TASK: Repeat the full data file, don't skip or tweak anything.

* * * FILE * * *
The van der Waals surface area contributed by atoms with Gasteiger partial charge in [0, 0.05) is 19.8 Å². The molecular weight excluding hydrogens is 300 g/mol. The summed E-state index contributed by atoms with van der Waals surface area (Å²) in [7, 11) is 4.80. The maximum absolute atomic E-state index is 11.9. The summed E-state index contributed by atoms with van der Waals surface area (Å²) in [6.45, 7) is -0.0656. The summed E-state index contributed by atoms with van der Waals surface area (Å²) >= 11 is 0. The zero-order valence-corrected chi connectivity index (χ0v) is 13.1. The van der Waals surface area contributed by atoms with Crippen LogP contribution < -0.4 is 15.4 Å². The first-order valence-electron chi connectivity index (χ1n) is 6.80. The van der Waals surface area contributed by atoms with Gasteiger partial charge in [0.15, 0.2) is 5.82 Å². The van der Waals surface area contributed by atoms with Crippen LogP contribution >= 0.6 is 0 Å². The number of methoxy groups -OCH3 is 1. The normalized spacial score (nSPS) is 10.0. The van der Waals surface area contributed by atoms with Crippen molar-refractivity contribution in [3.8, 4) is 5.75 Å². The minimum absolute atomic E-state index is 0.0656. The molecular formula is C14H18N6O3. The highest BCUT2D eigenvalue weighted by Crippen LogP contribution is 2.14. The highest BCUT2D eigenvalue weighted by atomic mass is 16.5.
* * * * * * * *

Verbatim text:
The van der Waals surface area contributed by atoms with Gasteiger partial charge in [0, 0.05) is 19.8 Å². The molecular weight excluding hydrogens is 300 g/mol. The summed E-state index contributed by atoms with van der Waals surface area (Å²) in [7, 11) is 4.80. The maximum absolute atomic E-state index is 11.9. The summed E-state index contributed by atoms with van der Waals surface area (Å²) in [6.45, 7) is -0.0656. The summed E-state index contributed by atoms with van der Waals surface area (Å²) >= 11 is 0. The zero-order valence-corrected chi connectivity index (χ0v) is 13.1. The van der Waals surface area contributed by atoms with Crippen LogP contribution < -0.4 is 15.4 Å². The first-order valence-electron chi connectivity index (χ1n) is 6.80. The van der Waals surface area contributed by atoms with Gasteiger partial charge in [0.15, 0.2) is 5.82 Å². The van der Waals surface area contributed by atoms with Crippen LogP contribution >= 0.6 is 0 Å². The number of methoxy groups -OCH3 is 1. The normalized spacial score (nSPS) is 10.0. The van der Waals surface area contributed by atoms with Crippen molar-refractivity contribution in [3.8, 4) is 5.75 Å². The minimum absolute atomic E-state index is 0.0656. The molecular formula is C14H18N6O3. The highest BCUT2D eigenvalue weighted by Crippen LogP contribution is 2.14. The highest BCUT2D eigenvalue weighted by atomic mass is 16.5.